aefenglommung (aefenglommung) wrote,

Some background on clergy education

How were clergy formed, educated, and trained for service in the days before the creation of higher education? Today, we assume that to be ordained an elder in The UMC and other major denominations requires an immense amount of learning (or at least, credentialing): first, a bachelor’s degree; then, a professional degree (the M.Div.); finally, further formative work under supervision before full admission to the clergy and final ordination. It’s long, it’s expensive, and the remuneration for having labored so long at it somewhat skimpy compared to other highly-educated professions.

It was not always so. From the beginnings of Methodism until the mid-20th Century, most UM elders were educated in the Course of Study. Seminary degrees did not become common, let alone required, until after that. In today’s context, many of our pastors have not gone to seminary, and will not/cannot go. Their path to full ordination and advancement within the clergy is cut short. Is this fair? Does seven-plus years of higher education really produce a better product? How did they do it back before the creation of Universities?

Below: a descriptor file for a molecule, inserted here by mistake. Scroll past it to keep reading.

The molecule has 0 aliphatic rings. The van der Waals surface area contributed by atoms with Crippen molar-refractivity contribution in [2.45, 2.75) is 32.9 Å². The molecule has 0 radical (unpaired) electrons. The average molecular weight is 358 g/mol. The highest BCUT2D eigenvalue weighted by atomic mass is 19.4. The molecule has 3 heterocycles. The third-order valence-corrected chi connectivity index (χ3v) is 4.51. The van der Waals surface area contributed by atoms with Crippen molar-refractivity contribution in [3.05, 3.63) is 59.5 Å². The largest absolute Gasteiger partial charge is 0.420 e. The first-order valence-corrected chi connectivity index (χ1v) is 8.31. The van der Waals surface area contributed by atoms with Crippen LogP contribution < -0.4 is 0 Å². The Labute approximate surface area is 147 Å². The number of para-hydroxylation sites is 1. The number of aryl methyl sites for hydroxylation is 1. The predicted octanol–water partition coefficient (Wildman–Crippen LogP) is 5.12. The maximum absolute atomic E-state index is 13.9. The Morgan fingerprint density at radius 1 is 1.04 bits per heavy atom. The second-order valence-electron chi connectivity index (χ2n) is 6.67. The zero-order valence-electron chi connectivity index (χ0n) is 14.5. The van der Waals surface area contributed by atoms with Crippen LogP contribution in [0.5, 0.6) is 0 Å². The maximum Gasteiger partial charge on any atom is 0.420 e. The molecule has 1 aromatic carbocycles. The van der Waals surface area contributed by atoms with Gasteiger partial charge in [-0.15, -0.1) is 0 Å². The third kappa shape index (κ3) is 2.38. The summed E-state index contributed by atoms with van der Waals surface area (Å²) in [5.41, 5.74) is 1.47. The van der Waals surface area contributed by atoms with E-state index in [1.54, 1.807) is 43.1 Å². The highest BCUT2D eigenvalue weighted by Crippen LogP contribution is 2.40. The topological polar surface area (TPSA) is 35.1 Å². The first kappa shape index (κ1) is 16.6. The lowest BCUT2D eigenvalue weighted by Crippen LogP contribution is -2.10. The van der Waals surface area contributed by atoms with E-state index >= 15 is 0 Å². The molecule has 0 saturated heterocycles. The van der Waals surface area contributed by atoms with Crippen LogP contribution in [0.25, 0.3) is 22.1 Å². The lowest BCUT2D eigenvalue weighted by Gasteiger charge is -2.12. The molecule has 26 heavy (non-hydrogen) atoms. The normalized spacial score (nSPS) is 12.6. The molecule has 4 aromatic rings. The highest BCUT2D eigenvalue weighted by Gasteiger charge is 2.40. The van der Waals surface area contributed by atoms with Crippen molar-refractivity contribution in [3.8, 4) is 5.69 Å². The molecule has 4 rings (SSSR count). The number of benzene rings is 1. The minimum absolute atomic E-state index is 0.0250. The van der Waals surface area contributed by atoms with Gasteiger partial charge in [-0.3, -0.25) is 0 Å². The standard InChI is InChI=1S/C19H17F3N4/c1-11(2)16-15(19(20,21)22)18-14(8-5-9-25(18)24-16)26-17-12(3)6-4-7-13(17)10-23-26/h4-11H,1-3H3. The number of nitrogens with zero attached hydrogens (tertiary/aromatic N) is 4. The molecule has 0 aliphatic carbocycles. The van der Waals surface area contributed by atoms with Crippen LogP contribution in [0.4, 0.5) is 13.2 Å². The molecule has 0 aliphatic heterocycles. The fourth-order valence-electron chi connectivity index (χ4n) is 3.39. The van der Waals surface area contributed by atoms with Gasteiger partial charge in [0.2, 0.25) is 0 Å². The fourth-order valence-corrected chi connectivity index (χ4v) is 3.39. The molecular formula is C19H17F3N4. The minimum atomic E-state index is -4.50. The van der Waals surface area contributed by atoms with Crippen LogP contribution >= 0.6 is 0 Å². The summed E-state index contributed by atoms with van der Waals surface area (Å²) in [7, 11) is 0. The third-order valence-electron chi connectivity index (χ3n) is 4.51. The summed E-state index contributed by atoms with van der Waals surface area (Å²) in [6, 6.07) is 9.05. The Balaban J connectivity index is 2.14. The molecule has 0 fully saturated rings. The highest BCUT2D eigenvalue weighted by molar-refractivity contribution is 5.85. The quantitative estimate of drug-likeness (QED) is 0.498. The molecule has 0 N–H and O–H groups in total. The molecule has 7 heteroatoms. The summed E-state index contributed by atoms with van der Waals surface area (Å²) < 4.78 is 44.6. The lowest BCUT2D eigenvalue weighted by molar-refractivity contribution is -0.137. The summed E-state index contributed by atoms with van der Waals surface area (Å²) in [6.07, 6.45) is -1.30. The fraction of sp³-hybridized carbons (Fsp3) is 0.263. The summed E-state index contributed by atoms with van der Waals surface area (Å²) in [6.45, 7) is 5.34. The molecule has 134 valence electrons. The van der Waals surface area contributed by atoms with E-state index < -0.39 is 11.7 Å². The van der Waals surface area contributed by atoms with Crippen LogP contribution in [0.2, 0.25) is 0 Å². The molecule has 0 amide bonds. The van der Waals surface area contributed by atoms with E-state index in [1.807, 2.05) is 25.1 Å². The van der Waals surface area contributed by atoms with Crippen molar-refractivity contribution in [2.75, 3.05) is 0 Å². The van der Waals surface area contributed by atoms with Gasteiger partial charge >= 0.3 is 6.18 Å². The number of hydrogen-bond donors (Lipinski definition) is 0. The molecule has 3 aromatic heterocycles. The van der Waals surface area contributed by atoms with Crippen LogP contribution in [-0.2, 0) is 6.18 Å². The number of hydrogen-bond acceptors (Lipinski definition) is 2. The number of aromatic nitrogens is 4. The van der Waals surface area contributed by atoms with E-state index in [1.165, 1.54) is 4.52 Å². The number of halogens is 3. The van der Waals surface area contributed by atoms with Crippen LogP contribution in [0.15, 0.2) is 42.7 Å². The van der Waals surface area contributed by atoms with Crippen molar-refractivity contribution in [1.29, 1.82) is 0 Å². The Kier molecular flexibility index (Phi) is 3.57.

In the first four centuries of Christianity, there were no institutes to train clergy. Catechetical instruction, especially in the East, was extensive. The Church took immense care to prepare disciples. But there is little information about where clergy learned their special knowledge and skills. Ambrose, the great bishop of Milan, had been trained as a secular administrator. He hadn’t even been baptized when the Christians of Milan acclaimed him their bishop at an open election. He was a devout man, who was intimately familiar with the life of the Church (delaying baptism in that era was common, before the Church developed a system of confession and absolution which allayed fears about sins committed after baptism). A leader already in secular life, he stepped into church leadership seamlessly.

The great missionary push into the countryside and into the pagan courts of the Germanic peoples who had dismembered the western Empire is where we begin to pick up traces of how clergy education was conducted. There were two common routes. Following the new Rule of St. Benedict (c. 500), a proper monastic education could give candidates a full understanding of the Scriptures, of liturgy and church music, and of pastoral relationships. But how if you didn’t want to be a monk? Well, then, you could apply to join a bishop’s household.

A bishop in those days was a magnate like other secular leaders. He lived in a large house, usually, and had a large church. There would be several clergy on his staff, as well as lay servants. And like a Master receiving apprentices in a secular job, the bishop would take likely boys into his service to train them up for clergy and other public offices. They would live in his household, eat and serve at his table, be supervised in their lessons by a tutor and given increasing responsibilities (under supervision) as they grew up and finished their formal studies. Some would eventually be ordained and assigned to places of work by the bishop.